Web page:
The new normal
Overall, global conditions remain expansionary. The US economy is growing and we see some tentative signs of improvement in the eurozone. Although Chinese worries have given rise to substantial volatility in financial markets recently, we think that the pivotal economy will still manage a soft landing, which will prove sufficient to offset trouble elsewhere. Monetary policy will be tightened in places like the US and the UK, but rates will be capped at lower levels than we have been used to in the past. Markets have already adapted to this new normal.
The US is developing in line with expectations, despite the turmoil in emerging economies. New jobs are being created as the economy expands. Against that background, the Fed is on track for a first interest rate hike this year. However, the timing is still uncertain. Although recent labour market data seems to provide firm backing for such a move, the Fed will still want to feel reasonably confident that inflation will move back to its target over the medium term. Regardless of when the Fed decides to hike, interest rates are likely to be capped at low levels in a historical perspective.
The eurozone faces stronger headwinds than we expected before the summer, resulting in a weaker outlook for the second half of the year. Growth in exports and corporate earnings has been on the low side. Apparently, the deteriorating conditions in many emerging economies have partly offset the positive effects of the weaker euro. Monetary policy is supportive and credit growth is starting to improve, but interest rates will have to remain extremely low as there is no room for fiscal stimulus. The case against the euro remains.
The newsflow out of China has lately focused on the turmoil in the giant economy’s financial system. Most significantly, the weakening of the renminbi has had ripple effects throughout the world. Despite the correction in the equity market, we think that the authorities will be able to manage to pull off a soft landing. Growth will decline gradually over the next couple of years.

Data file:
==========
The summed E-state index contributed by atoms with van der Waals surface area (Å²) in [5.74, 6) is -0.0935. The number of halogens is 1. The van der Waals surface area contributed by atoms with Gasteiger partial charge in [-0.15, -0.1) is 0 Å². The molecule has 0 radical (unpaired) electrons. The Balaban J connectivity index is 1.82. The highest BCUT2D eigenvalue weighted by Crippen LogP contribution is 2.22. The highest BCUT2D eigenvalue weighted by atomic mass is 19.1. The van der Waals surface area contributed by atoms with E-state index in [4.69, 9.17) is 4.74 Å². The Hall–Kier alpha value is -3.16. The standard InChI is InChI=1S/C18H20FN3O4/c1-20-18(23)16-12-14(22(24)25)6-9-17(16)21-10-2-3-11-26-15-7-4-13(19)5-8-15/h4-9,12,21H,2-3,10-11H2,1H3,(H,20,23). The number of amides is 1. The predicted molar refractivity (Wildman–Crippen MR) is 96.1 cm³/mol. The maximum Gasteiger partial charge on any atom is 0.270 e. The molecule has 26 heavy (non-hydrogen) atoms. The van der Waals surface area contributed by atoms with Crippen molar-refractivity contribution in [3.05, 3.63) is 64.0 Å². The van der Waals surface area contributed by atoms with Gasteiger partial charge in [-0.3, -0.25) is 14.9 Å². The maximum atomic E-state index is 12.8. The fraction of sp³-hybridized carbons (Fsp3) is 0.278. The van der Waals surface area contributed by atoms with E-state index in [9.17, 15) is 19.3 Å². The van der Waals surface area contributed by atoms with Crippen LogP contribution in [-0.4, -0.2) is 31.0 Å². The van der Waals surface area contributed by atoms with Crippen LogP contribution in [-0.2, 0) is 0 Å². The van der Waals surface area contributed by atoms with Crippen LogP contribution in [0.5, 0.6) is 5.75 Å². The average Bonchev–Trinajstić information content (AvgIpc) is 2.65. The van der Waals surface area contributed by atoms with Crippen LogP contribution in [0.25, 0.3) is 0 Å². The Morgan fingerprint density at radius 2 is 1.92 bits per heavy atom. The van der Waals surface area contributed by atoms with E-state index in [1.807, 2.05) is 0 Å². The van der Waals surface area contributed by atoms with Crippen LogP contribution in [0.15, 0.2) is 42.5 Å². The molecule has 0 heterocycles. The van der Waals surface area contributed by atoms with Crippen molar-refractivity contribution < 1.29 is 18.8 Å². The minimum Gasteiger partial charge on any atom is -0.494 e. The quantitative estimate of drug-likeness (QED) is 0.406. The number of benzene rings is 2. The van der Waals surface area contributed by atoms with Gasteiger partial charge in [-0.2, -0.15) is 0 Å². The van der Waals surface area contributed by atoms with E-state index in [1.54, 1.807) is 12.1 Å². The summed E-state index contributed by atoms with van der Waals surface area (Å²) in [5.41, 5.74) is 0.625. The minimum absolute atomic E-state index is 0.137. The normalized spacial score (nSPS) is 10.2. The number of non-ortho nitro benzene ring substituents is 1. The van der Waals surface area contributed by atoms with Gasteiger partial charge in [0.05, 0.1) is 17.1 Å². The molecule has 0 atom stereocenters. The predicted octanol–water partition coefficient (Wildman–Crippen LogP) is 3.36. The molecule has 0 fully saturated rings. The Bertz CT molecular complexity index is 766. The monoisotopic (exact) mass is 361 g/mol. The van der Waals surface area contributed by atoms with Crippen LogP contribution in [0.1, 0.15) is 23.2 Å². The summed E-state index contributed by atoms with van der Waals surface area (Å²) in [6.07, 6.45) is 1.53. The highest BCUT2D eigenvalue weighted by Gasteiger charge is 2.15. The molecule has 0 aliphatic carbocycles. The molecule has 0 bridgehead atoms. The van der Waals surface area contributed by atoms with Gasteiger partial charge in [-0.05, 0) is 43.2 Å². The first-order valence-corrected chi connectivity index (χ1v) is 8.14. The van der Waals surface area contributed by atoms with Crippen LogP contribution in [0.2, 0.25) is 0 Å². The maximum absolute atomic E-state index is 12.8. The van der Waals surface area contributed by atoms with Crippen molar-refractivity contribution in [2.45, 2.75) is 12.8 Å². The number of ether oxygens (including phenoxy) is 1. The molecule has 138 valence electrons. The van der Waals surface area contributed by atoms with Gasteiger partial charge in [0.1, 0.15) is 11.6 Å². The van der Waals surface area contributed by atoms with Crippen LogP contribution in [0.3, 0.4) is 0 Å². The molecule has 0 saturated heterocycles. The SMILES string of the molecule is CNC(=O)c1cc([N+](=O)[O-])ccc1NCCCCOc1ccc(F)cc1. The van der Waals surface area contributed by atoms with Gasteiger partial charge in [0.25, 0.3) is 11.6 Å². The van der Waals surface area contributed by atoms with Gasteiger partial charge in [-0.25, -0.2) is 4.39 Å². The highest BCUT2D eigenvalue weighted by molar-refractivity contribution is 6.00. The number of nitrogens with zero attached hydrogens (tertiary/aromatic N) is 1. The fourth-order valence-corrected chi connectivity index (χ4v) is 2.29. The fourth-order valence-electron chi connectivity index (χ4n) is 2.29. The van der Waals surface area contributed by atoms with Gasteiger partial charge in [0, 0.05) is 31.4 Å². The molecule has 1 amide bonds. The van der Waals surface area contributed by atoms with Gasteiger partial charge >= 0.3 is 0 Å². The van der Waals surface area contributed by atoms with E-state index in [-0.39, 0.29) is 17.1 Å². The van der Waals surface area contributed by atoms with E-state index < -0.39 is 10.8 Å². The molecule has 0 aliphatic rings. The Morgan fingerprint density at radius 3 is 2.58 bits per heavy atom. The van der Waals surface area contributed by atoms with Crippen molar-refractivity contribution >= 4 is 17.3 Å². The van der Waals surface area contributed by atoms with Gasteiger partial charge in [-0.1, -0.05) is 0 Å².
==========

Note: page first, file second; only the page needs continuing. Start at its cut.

Other larger emerging economies are in varying degrees of trouble. Commodity producers like Brazil and Russia are currently in recession. The longer-term outlook is also gloomy, particularly in Russia’s case given its protracted standoff with the west. India is the only member of the BRIC quartet that shines at the moment. Closer to home, the convergence plays in Central Europe remain on track, while Turkey, a country with few excuses, is facing major challenges.
The Nordic countries continue to be a rather diverse group. Denmark seems to have hit a soft spot after almost two years with continuous expansion. Low productivity growth, a lack of investment, high household debt and lacklustre growth in many important export markets are holding back growth. Finland is stuck in a vicious cycle, where weak competitiveness and poor corporate profitability are threatening to turn into a chronic problem of very low trend growth. Due to the fall in oil prices, the Norwegian economy has deteriorated at a faster pace than expected. Norges Bank is likely to cut its policy rate next month as a result.
In Sweden, the economy is shifting into a higher gear and is likely to approach a cyclical peak next year. While exports will grow robustly on the back of a recovery in the eurozone, domestic demand is expected to be the main driver. Given that demand is likely to expand at a faster pace than the underlying productive capacity, a positive output gap will gradually emerge. Domestic inflationary pressures are modest for the time being, but will play a more salient role ahead. However, as the Riksbank likely has an inflationary bias, the policy rate is unlikely to change until the end of next year.
Jan Häggström is chief economist at Handelsbanken